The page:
The Laurentian Medicean Library was created to contain the book collections belonging to the members of the Medici family. It was strongly desired by Pope Clement VII de' Medici and was designed by Michelangelo, who directed its works during the years 1520-1534. The library was completed in 1571 by Giorgio Vasari and Bartolomeo Ammannati on behalf of Cosimo I de' Medici, and opened to the public that same year. After climbing the steps, you enter a large reading room, which has remained almost unchanged over the centuries. The Laurentian Library is one of the rare places in the world where almost everything is original, from the carved linden wood ceiling, carried out by Giovan Battista del Tasso and based on Michelangelo's original design, to the windows decorated with the Medici coats of arms designed by Giorgio Vasari. The floor, where the greatest learned individuals once walked, is made of red and white terracotta and is based on a design by Niccolò Tribolo, one of Buonarroti's pupils. The reading benches, called Plutei and designed by Michelangelo, are arranged in two parallel rows and have a dual function: they are lecterns and hold manuscripts.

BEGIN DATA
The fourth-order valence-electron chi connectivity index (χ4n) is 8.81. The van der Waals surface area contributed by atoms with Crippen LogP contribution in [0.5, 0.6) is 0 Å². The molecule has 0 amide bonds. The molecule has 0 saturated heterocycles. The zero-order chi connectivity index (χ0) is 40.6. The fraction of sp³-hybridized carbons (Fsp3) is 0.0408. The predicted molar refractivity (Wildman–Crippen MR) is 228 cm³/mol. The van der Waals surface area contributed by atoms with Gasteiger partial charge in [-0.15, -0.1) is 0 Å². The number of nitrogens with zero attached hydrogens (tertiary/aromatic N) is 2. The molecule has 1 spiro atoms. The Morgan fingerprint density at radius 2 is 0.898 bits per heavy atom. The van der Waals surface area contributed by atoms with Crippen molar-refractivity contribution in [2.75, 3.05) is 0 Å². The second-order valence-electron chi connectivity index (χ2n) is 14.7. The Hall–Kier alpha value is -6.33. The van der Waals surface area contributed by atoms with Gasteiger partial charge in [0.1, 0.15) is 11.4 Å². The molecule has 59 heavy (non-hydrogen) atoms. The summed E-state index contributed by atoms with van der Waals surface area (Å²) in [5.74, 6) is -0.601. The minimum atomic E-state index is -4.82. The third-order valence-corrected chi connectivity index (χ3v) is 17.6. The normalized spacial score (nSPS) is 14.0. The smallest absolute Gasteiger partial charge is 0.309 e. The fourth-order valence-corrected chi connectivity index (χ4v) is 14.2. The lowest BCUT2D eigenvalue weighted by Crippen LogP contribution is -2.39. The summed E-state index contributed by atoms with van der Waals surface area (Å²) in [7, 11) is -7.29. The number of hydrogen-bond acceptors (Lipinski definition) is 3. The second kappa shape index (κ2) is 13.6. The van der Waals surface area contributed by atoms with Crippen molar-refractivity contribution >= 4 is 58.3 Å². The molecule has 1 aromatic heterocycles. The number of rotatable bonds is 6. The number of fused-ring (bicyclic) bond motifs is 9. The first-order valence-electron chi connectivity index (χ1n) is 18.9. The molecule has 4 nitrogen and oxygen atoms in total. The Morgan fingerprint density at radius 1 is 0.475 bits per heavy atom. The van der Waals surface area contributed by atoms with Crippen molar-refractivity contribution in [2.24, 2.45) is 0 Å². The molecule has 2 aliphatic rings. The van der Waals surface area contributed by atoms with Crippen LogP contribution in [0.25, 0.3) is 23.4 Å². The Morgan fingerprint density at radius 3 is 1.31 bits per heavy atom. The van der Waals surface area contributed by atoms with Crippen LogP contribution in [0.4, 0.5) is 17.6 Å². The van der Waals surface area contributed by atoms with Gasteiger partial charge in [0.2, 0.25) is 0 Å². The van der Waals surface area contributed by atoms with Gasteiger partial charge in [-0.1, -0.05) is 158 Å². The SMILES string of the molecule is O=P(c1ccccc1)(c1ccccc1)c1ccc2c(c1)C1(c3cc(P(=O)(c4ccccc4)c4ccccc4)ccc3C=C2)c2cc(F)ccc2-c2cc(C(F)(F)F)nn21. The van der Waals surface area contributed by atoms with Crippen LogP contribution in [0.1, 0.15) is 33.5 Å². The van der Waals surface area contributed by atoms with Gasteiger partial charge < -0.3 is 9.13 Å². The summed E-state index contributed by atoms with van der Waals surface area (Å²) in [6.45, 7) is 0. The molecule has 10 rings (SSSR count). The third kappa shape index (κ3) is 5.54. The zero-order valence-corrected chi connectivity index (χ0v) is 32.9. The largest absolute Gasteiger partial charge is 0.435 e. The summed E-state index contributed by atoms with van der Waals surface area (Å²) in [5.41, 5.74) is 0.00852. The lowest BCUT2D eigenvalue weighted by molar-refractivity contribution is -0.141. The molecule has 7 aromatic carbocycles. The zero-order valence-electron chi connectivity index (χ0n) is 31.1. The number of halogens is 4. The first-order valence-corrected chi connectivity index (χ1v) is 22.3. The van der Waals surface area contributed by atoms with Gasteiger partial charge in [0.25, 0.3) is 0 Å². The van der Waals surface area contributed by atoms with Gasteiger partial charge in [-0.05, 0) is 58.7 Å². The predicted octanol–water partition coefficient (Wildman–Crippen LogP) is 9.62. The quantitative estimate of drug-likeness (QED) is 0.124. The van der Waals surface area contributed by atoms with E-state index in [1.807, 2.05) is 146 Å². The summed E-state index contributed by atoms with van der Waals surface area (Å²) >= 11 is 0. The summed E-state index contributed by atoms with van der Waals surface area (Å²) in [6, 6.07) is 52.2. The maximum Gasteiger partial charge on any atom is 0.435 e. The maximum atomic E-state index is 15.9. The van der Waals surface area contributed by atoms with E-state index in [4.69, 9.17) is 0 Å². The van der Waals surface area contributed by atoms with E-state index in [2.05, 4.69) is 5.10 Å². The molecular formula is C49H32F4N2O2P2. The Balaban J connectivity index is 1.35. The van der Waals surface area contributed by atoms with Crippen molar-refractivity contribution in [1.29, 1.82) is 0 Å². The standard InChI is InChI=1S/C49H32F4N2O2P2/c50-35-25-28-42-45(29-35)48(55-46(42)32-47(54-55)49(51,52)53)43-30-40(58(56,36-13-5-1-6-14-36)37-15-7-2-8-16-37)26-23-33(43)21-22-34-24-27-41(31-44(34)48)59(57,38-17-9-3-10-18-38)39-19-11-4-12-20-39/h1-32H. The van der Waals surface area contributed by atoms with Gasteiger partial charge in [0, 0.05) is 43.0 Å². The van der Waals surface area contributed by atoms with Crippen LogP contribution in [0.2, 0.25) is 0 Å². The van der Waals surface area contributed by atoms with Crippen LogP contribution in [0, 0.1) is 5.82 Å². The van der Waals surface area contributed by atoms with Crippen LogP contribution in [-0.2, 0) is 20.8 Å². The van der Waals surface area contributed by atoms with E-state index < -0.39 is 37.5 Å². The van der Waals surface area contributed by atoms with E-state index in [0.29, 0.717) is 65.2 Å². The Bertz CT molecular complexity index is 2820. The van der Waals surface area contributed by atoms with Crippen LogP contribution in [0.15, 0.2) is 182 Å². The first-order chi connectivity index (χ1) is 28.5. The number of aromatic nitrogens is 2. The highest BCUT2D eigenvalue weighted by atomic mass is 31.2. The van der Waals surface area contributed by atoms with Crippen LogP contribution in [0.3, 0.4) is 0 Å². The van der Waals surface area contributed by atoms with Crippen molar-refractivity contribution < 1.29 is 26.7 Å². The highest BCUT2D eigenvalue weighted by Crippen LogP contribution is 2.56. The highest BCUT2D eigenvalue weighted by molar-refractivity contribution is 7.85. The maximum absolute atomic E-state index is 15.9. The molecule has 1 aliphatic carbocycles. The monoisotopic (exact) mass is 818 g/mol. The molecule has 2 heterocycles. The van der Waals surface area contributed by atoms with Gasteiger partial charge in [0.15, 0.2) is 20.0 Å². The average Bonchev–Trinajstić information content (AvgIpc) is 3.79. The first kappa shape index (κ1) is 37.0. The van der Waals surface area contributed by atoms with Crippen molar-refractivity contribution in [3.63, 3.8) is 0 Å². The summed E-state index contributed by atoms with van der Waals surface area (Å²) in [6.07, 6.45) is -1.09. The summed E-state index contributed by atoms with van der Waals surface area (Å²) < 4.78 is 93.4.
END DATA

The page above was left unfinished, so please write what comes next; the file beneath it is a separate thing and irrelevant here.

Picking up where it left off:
The Laurentian Library can be considered a guiding light of humanity. Among the priceless treasures kept here, there are the codices that are fundamental for their uniqueness and antiquity containing the works of Tacitus, Pliny, Aeschylus, Sophocles, and Quintilian, the Virgil corrected in 494 by Turcio Rufio Aproniano Asterio, as well as the oldest evidence of Justinian's Corpus Iuris, copied shortly after his promulgation.
The Library also contains the "Florentine Codex", a manuscript entitled "Historia universale de las cosas de Nueva Espana", written by Friar Bernardino de Sahagun, the first missionary friar who arrived in Mexico and collected accounts from the indigenous population. There are twelve volumes on the subject of with the Aztec gods, astrology and divination, as well as the daily life of Aztec society told by the local elders. The manuscript was given by King Philip of Spain to Grand Duke Francis I as a gift for his marriage to Bianca Cappello. Among the 11,000 manuscripts, the most important collections worthy of mention are the Egyptian papyri, Greek and Latin papyri, Plato's Dialogues on carta bona, Oriental manuscripts and Armenian manuscripts. The Library's importance is not based on the number of books it contains, but on the fact that it has privileged the antiquity and rarity of the texts for centuries.